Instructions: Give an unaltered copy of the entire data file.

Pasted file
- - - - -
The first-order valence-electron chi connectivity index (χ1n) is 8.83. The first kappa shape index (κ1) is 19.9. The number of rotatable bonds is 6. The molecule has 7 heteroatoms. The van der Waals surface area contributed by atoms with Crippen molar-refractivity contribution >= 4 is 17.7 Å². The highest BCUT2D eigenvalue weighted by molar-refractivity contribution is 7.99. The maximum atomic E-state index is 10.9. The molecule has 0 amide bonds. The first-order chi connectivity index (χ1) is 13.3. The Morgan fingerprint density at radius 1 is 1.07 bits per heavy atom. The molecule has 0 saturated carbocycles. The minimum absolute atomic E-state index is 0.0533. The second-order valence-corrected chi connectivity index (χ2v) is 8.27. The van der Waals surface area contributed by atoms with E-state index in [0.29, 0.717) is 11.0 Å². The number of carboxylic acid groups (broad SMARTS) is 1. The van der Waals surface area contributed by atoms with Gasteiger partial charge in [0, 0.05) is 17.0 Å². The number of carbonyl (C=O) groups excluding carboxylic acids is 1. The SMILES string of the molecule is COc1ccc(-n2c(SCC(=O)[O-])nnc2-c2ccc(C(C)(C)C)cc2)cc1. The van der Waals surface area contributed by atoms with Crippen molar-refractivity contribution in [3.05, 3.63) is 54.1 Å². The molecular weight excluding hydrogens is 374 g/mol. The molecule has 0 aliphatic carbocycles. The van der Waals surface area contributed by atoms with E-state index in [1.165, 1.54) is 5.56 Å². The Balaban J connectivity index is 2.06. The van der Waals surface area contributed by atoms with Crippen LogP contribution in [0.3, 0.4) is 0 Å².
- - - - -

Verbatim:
The first-order valence-electron chi connectivity index (χ1n) is 8.83. The first kappa shape index (κ1) is 19.9. The number of rotatable bonds is 6. The molecule has 7 heteroatoms. The van der Waals surface area contributed by atoms with Crippen molar-refractivity contribution >= 4 is 17.7 Å². The highest BCUT2D eigenvalue weighted by molar-refractivity contribution is 7.99. The maximum atomic E-state index is 10.9. The molecule has 0 amide bonds. The first-order chi connectivity index (χ1) is 13.3. The Morgan fingerprint density at radius 1 is 1.07 bits per heavy atom. The molecule has 0 saturated carbocycles. The minimum absolute atomic E-state index is 0.0533. The second-order valence-corrected chi connectivity index (χ2v) is 8.27. The van der Waals surface area contributed by atoms with E-state index in [0.29, 0.717) is 11.0 Å². The number of carboxylic acid groups (broad SMARTS) is 1. The van der Waals surface area contributed by atoms with Gasteiger partial charge in [0, 0.05) is 17.0 Å². The number of carbonyl (C=O) groups excluding carboxylic acids is 1. The SMILES string of the molecule is COc1ccc(-n2c(SCC(=O)[O-])nnc2-c2ccc(C(C)(C)C)cc2)cc1. The van der Waals surface area contributed by atoms with Crippen molar-refractivity contribution in [3.05, 3.63) is 54.1 Å². The molecular weight excluding hydrogens is 374 g/mol. The molecule has 0 aliphatic carbocycles. The van der Waals surface area contributed by atoms with E-state index in [1.165, 1.54) is 5.56 Å². The Balaban J connectivity index is 2.06. The van der Waals surface area contributed by atoms with Crippen LogP contribution in [0.3, 0.4) is 0 Å².